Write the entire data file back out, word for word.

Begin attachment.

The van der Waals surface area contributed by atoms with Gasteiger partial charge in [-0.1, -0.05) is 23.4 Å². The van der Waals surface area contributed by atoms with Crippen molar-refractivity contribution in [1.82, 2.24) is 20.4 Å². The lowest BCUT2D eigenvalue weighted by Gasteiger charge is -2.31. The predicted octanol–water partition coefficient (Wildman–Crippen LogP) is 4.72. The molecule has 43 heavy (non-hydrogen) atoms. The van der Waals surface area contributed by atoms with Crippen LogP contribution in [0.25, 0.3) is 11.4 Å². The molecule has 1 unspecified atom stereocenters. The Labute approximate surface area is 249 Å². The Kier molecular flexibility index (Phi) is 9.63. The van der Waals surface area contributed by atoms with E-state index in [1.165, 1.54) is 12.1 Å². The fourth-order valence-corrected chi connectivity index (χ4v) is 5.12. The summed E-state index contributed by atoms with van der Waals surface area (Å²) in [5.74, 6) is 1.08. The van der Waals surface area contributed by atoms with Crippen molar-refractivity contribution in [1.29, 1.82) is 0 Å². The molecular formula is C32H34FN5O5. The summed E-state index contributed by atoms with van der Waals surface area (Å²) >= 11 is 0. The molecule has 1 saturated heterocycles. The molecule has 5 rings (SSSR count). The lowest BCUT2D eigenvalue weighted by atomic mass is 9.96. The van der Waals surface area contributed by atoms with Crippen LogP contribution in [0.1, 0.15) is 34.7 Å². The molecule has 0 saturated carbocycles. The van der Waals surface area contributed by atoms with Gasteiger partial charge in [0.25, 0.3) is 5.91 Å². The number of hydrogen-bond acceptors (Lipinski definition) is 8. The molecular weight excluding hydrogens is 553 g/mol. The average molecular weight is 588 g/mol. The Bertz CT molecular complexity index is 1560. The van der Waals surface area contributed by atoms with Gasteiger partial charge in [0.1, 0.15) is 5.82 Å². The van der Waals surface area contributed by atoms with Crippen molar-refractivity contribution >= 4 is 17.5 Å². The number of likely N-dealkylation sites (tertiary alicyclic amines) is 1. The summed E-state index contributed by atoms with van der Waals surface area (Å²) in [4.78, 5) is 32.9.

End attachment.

The van der Waals surface area contributed by atoms with Gasteiger partial charge in [-0.1, -0.05) is 23.4 Å². The van der Waals surface area contributed by atoms with Crippen molar-refractivity contribution in [1.82, 2.24) is 20.4 Å². The lowest BCUT2D eigenvalue weighted by Gasteiger charge is -2.31. The predicted octanol–water partition coefficient (Wildman–Crippen LogP) is 4.72. The molecule has 43 heavy (non-hydrogen) atoms. The van der Waals surface area contributed by atoms with Crippen LogP contribution in [0.25, 0.3) is 11.4 Å². The molecule has 1 unspecified atom stereocenters. The Labute approximate surface area is 249 Å². The Kier molecular flexibility index (Phi) is 9.63. The van der Waals surface area contributed by atoms with E-state index in [1.165, 1.54) is 12.1 Å². The fourth-order valence-corrected chi connectivity index (χ4v) is 5.12. The summed E-state index contributed by atoms with van der Waals surface area (Å²) in [5.74, 6) is 1.08. The van der Waals surface area contributed by atoms with Crippen molar-refractivity contribution in [1.29, 1.82) is 0 Å². The molecular formula is C32H34FN5O5. The summed E-state index contributed by atoms with van der Waals surface area (Å²) >= 11 is 0. The molecule has 1 saturated heterocycles. The molecule has 5 rings (SSSR count). The lowest BCUT2D eigenvalue weighted by atomic mass is 9.96. The van der Waals surface area contributed by atoms with Crippen LogP contribution in [0.1, 0.15) is 34.7 Å². The molecule has 0 saturated carbocycles. The van der Waals surface area contributed by atoms with Gasteiger partial charge in [0.25, 0.3) is 5.91 Å². The number of hydrogen-bond acceptors (Lipinski definition) is 8. The molecular weight excluding hydrogens is 553 g/mol. The average molecular weight is 588 g/mol. The Bertz CT molecular complexity index is 1560. The van der Waals surface area contributed by atoms with Gasteiger partial charge in [0.1, 0.15) is 5.82 Å². The van der Waals surface area contributed by atoms with Crippen molar-refractivity contribution >= 4 is 17.5 Å². The number of likely N-dealkylation sites (tertiary alicyclic amines) is 1. The summed E-state index contributed by atoms with van der Waals surface area (Å²) in [4.78, 5) is 32.9.